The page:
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Travel #12

  • After apple picking
  • Two Niagara mayors
  • Free plane seats?
  • Econ of loyalty
Published every Thursday

Denver Post

In Colorado mountain towns, restaurant owners shocked by a surprisingly strong summer

“Fantastic,” “crazy busy,” “packed.” These aren’t the words you would expect to hear from restaurateurs after six months of operating during a pandemic. But in Colorado’s resort and mountain towns, business owners say they were baffled by their numbers once they opened their doors in July and August.

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Stuff NZ

Could we see the free flights overseas analysts have predicted in New Zealand?

Chinese airlines’ success in wooing back travellers with ultra-low airfares is being held up as a model for other countries to follow, with one analyst saying carriers could even start offering free seats.

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Apple Picking Is Generally Considered Safe, but Local Orchard Owners Are Worried About Crowds

In the initial months of the COVID-19 pandemic, the outpouring of New York City residents to surrounding rural areas offered a boon to Twin Star Orchards. The U-pick apple farm and maker of Brooklyn Cider House cider sits just outside the small village of New Paltz, New York, about 80 miles north of New York City and halfway to Albany.

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Post and Courier (South Carolina)

‘An extremely difficult year to navigate’: Myrtle Beach area recaps COVID-19 summer

There’ve been people in tears while on the phone with the North Myrtle Beach Chamber of Commerce’s Visitor Center, simply trying to make plans to visit the area — but fearful of the outcome.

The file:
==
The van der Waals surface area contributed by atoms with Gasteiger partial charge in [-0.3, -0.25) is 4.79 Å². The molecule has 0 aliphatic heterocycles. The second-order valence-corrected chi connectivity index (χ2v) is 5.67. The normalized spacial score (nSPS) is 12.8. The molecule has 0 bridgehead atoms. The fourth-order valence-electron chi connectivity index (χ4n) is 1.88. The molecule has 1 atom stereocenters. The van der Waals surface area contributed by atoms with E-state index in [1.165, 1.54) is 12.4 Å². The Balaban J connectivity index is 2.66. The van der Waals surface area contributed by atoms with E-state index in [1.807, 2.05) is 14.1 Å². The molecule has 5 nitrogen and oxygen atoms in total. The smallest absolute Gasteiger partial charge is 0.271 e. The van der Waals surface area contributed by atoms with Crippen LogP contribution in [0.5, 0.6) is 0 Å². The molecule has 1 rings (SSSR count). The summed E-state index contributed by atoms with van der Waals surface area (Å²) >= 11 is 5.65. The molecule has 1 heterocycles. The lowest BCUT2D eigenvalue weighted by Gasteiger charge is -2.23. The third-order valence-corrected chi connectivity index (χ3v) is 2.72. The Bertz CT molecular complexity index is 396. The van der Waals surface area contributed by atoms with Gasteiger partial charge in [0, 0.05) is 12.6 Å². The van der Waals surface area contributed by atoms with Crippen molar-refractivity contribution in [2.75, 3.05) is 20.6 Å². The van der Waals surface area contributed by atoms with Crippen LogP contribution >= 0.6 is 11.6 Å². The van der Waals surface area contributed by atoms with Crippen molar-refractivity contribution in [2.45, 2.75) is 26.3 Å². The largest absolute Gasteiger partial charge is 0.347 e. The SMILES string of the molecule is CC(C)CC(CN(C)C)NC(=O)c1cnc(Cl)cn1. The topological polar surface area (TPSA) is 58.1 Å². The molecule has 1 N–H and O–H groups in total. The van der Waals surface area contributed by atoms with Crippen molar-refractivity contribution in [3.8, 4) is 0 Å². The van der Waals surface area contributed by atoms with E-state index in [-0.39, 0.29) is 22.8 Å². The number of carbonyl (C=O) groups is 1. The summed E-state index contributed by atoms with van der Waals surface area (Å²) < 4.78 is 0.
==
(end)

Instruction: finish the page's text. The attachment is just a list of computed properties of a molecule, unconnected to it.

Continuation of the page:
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Airbnb CEO: The pandemic will force us to see more of the world, not less – BNN Bloomberg

In the first month of the pandemic’s onset, Airbnb faced a loss of US$1 billion due to cancelled bookings, leading Chief Executive Officer Brian Chesky to declare: “Travel as we knew it is over.”

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The Conversation

Canadians are less willing to fly during COVID-19 than Americans

The International Air Transport Association, known as the IATA — the body representing the air transport industry — expects global air passenger traffic to fall 55 per cent in 2020 compared to 2019, and global passenger traffic not to return to pre-pandemic levels until 2024.

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‘Waiting for a tumbleweed to blow.’ Niagara Falls mayors on leading divided border cities

Few places better encapsulate how the virus changed the way of life for residents of many border towns than Niagara Falls, the sister cities in western New York and Ontario, Canada. The cities have long served as an international tourist destination.

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The Points Guy

The economics of airline loyalty programs during coronavirus

There’s no doubt that airlines and hotels have been hit hard by the coronavirus-fueled travel downturn. As passenger numbers dropped, airline stocks fell, international airlines filed for bankruptcy and others cut routes and massively reduced onboard service. This has led to one of the worst travel years in recent history, forcing airlines and hotel groups to seek other revenue sources.

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India Today

Agra tourism industry lost Rs 2,200 crores in past 6 months due to Taj closure in lockdown

From September 21, all religious places, training centers, and colleges will be opened for the general public in Agra, including the iconic Taj Mahal. Political and cultural activities will also be allowed with minimal restrictions.

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New York Times

What Month Is It? Pandemic Scrambles the Travel Calendar

With more families working and studying remotely, resorts are dangling attractive rates, enhanced Wi-Fi and the charms of autumn as reasons to forget summer is ending.

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